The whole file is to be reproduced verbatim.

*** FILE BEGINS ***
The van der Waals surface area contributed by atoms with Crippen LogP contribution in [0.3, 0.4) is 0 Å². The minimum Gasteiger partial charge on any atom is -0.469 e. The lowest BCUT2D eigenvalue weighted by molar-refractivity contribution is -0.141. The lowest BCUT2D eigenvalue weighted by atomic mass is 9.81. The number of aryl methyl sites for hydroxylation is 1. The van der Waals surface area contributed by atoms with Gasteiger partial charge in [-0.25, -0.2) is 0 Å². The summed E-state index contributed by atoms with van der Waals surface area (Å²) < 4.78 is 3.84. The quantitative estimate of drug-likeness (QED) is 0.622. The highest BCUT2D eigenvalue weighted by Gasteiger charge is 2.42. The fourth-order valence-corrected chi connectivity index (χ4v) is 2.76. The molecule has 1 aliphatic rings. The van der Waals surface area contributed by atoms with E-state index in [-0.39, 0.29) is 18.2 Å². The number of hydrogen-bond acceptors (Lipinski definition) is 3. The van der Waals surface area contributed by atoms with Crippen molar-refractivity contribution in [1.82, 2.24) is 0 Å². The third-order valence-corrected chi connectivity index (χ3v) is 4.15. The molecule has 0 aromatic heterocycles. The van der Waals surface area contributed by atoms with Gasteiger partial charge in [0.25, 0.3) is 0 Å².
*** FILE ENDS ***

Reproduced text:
The van der Waals surface area contributed by atoms with Crippen LogP contribution in [0.3, 0.4) is 0 Å². The minimum Gasteiger partial charge on any atom is -0.469 e. The lowest BCUT2D eigenvalue weighted by molar-refractivity contribution is -0.141. The lowest BCUT2D eigenvalue weighted by atomic mass is 9.81. The number of aryl methyl sites for hydroxylation is 1. The van der Waals surface area contributed by atoms with Gasteiger partial charge in [-0.25, -0.2) is 0 Å². The summed E-state index contributed by atoms with van der Waals surface area (Å²) < 4.78 is 3.84. The quantitative estimate of drug-likeness (QED) is 0.622. The highest BCUT2D eigenvalue weighted by Gasteiger charge is 2.42. The fourth-order valence-corrected chi connectivity index (χ4v) is 2.76. The molecule has 1 aliphatic rings. The van der Waals surface area contributed by atoms with E-state index in [-0.39, 0.29) is 18.2 Å². The number of hydrogen-bond acceptors (Lipinski definition) is 3. The van der Waals surface area contributed by atoms with Crippen molar-refractivity contribution in [1.82, 2.24) is 0 Å². The third-order valence-corrected chi connectivity index (χ3v) is 4.15. The molecule has 0 aromatic heterocycles. The van der Waals surface area contributed by atoms with Gasteiger partial charge in [0.25, 0.3) is 0 Å².